Premier League Summer Transfer Window: Star Signings

The 2019 Premier League summer transfer window has finally shut. In total close to £1.4 billion was spent in the last three months, with the most expensive transfer being that of Harry Maguire who moved from Leicester to Man United for a reported £80 million fee. In this article we will be looking at the five best signings of the window. Before we begin, it is important to note that we are not ranking these in any particular order. The players that have been chosen are those that: firstly, addressed an area of weakness at their new club, and secondly, have the ability to thrive at the club that has bought them- enabling the player to considerably improve the team’s performance.

We will start of with the cheapest and oldest of the five players. Tom Heaton. Heaton joined Aston Villa for £8 million this summer, which seems to be great value for money when you consider both his Premier League experience and goalkeeping ability. In 96 Premier League games, Heaton has kept 24 clean sheets- averaging one clean sheet every four games, an outstanding record for a goalkeeper at a ‘bottom-half’ club like Burnley. Heaton’s best asset is his reliability in goal, making just three errors leading to goals during his three years. He also has outstanding reflexes, which allow him to make saves from the unlikeliest of positions. What is of equal importance are his leadership qualities- he was Burnley’s club captain before he departed, and he will lead the team from the back. Overall, for just £8 million, this has all the marks of a great signing for the Midlands club.

Man City’s new right-back, Joao Cancelo may have cost up to £52 million more than Heaton, but that should not detract from the immense quality that he will offer his new club this season. The fee is believed to be £34.1 million, plus the departure of Danilo to Juventus (as part of a swap deal with Cancelo’s previous club, Juventus)- totalling the complete fee around £60 million. The Portuguese full-back is still only 25, and he will surely be pushing for a place in Man City’s first team. For any player to have the potential to improve the current Man City team, suggests that they have immense quality. Cancelo certainly has that. He perfectly fits into Man City’s philosophy, an attacking full-back who is comfortable giving and receiving the ball. His has rapid acceleration and refined crossing abilities from his stints as a winger at Valencia and Inter. In Serie A last season he made on average 1.4 key passes pet game and 2.4 dribbles per game, high numbers for a full-back. These stats will only increase in an attacking Man City team. Perhaps, he is not as strong defensively, he is prone to committing fouls often, but Guardiola should improve his defensive abilities, as he has done with Kyle Walker. By the end of the season, do not be surprised to see Cancelo ahead of Walker in the Man City right-back position.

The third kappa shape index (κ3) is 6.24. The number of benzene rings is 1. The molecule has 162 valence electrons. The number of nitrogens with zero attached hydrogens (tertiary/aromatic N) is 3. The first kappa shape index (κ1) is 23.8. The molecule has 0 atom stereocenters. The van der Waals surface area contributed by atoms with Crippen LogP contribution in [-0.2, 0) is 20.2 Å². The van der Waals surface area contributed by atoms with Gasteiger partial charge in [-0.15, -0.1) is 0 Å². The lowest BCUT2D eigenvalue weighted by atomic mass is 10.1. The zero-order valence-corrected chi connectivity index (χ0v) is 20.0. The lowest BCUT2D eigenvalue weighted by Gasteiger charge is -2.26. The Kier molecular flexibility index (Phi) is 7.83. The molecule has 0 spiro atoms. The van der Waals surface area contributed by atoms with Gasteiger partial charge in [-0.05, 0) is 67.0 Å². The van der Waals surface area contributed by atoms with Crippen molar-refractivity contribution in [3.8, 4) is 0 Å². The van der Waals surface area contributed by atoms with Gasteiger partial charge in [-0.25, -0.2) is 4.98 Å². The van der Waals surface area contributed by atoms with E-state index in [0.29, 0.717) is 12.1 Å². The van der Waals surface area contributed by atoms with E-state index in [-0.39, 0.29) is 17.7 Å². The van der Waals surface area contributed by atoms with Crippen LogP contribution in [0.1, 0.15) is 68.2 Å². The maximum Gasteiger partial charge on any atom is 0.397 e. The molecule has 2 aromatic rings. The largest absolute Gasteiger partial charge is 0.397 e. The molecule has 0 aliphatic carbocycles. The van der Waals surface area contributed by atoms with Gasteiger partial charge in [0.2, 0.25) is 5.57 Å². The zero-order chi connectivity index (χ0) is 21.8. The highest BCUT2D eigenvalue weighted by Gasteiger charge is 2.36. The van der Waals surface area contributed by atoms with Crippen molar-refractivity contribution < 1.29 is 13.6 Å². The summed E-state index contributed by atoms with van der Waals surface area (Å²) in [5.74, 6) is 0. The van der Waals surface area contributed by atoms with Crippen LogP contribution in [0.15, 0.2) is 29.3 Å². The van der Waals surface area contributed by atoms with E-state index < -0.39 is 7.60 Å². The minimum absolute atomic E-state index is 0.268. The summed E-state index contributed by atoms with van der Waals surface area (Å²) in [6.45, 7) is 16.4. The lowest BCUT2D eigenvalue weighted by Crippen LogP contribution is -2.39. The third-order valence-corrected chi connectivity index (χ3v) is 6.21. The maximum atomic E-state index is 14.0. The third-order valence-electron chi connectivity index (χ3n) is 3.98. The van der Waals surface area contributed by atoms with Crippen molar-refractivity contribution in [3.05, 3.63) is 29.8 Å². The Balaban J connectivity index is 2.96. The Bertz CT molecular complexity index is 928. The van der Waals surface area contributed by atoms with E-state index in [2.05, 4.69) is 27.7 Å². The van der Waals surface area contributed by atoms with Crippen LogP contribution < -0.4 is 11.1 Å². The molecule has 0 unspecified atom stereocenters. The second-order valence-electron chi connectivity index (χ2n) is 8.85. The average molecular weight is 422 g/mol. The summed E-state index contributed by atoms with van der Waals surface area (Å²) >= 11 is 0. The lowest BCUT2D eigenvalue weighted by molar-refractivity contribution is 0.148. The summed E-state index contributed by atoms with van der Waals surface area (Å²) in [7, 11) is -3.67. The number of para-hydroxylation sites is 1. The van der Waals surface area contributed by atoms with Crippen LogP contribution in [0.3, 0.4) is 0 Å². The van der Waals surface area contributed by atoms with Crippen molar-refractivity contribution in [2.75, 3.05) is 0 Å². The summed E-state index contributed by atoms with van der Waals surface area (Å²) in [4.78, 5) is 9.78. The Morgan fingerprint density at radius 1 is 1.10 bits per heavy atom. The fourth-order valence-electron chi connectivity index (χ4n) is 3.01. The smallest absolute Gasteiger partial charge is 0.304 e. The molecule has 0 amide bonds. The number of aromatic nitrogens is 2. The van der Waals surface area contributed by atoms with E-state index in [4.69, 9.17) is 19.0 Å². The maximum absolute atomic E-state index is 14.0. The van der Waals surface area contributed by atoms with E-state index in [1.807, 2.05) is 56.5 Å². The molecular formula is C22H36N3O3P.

Following their heartbreak in the Champions League final to Liverpool, Spurs needed a lift in the transfer window this summer. The signings of Sessegnon and, in particular, Lo Celso add quality to an already great squad. However, it is the acquisition of the 22 year-old box to box midfielder, Tanguy Ndombele that was their greatest addition. A fee of up to £60 million is great value, considering his age and the talent he showed at Lyon in France. One of the most attractive aspects of Ndombele’s game is his adaptility. He can fill in an at central defensive midfielder, as shown by his average of 2.7 tackles per 90 in Ligue 1 last season- 0.4 than Wanyama (Spurs’ highest tackler p/90). He excels most though when he is making driving runs from midfield, allowing Spurs to progress up the pitch. He also boasted a 89.1% pass accuracy last season, which was second only to Harry Winks’ 91.8% accuracy. If needed, Ndombele can adapt to play higher up the pitch too, as he created 1.6 chances per 90 last season, for comparison, Sissoko only managed 1.0 per 90. He is proven at the top level, with his impressive Champions League performances last year against the likes of Man City and Real Madrid. If his is able to match his high-level performances of the last couple of years, Spurs’ midfield will have been transformed.

Another young midfielder joined a London club this window. They starred at the u-21 European Championships for Spain. It is not Arsenal’s Dani Ceballos though, but instead Pablo Fornals of West Ham. The Spaniard signed for around £25 million from Villarreal, and at just 23 he is someone that will only improve. Fornals can play across the midfield- right, left, central, or attacking. He will help West Ham maintain control of the ball and he should link up nicely with their other technical players like Manuel Lanzini, Jack Wilshere and Felipe Anderson. He can also make late runs into the box, either supplying the ball to their new striker, Sebastien Haller or shooting himself. Sceptics may point to the fact that in 50 appearances last season he only recorded five goals and six assists. Despite this, it is important not to become overly wrapped up in goal and assist statistics. Fornals offers West Ham creativity in their build-up play, this is seen through his 1.3 key passes per game in La Liga. This was something that the club have been missing with their previous central midfielders like Obiang and Noble. If he does not score or assists bundles of goals this season, he is sure to have played a key part in creating flowing attacking moves.